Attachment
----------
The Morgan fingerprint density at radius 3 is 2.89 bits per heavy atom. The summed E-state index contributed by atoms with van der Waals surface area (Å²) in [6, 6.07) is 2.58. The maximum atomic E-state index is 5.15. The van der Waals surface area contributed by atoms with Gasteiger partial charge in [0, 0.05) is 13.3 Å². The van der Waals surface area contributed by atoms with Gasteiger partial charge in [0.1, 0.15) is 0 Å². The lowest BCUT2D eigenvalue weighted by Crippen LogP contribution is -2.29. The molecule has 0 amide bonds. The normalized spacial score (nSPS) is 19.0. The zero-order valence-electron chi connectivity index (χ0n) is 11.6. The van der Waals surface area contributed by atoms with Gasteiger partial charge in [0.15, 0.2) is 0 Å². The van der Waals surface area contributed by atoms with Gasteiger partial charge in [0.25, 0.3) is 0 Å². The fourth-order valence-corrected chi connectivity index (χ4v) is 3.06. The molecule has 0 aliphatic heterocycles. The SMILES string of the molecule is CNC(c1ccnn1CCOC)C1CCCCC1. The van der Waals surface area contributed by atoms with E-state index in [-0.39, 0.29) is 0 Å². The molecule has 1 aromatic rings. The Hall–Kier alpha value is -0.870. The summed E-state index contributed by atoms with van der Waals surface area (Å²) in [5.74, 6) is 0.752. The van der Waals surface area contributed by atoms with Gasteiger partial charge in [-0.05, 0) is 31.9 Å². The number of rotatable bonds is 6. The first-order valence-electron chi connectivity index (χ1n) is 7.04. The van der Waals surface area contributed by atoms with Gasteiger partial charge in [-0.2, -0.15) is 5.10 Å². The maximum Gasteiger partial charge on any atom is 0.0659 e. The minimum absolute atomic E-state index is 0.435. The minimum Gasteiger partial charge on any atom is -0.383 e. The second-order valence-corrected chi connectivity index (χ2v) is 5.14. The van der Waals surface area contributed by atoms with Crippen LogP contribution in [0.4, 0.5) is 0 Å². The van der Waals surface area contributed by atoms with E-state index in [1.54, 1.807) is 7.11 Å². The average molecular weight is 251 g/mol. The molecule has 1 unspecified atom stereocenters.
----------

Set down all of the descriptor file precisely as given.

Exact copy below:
The Morgan fingerprint density at radius 3 is 2.89 bits per heavy atom. The summed E-state index contributed by atoms with van der Waals surface area (Å²) in [6, 6.07) is 2.58. The maximum atomic E-state index is 5.15. The van der Waals surface area contributed by atoms with Gasteiger partial charge in [0, 0.05) is 13.3 Å². The van der Waals surface area contributed by atoms with Gasteiger partial charge in [0.1, 0.15) is 0 Å². The lowest BCUT2D eigenvalue weighted by Crippen LogP contribution is -2.29. The molecule has 0 amide bonds. The normalized spacial score (nSPS) is 19.0. The zero-order valence-electron chi connectivity index (χ0n) is 11.6. The van der Waals surface area contributed by atoms with Gasteiger partial charge in [0.15, 0.2) is 0 Å². The van der Waals surface area contributed by atoms with Gasteiger partial charge in [0.25, 0.3) is 0 Å². The fourth-order valence-corrected chi connectivity index (χ4v) is 3.06. The molecule has 0 aliphatic heterocycles. The SMILES string of the molecule is CNC(c1ccnn1CCOC)C1CCCCC1. The van der Waals surface area contributed by atoms with E-state index in [-0.39, 0.29) is 0 Å². The molecule has 1 aromatic rings. The Hall–Kier alpha value is -0.870. The summed E-state index contributed by atoms with van der Waals surface area (Å²) in [5.74, 6) is 0.752. The van der Waals surface area contributed by atoms with Gasteiger partial charge in [-0.05, 0) is 31.9 Å². The number of rotatable bonds is 6. The first-order valence-electron chi connectivity index (χ1n) is 7.04. The van der Waals surface area contributed by atoms with Gasteiger partial charge in [-0.2, -0.15) is 5.10 Å². The maximum Gasteiger partial charge on any atom is 0.0659 e. The minimum absolute atomic E-state index is 0.435. The minimum Gasteiger partial charge on any atom is -0.383 e. The second-order valence-corrected chi connectivity index (χ2v) is 5.14. The van der Waals surface area contributed by atoms with Crippen LogP contribution in [0.4, 0.5) is 0 Å². The van der Waals surface area contributed by atoms with E-state index in [1.54, 1.807) is 7.11 Å². The average molecular weight is 251 g/mol. The molecule has 1 unspecified atom stereocenters.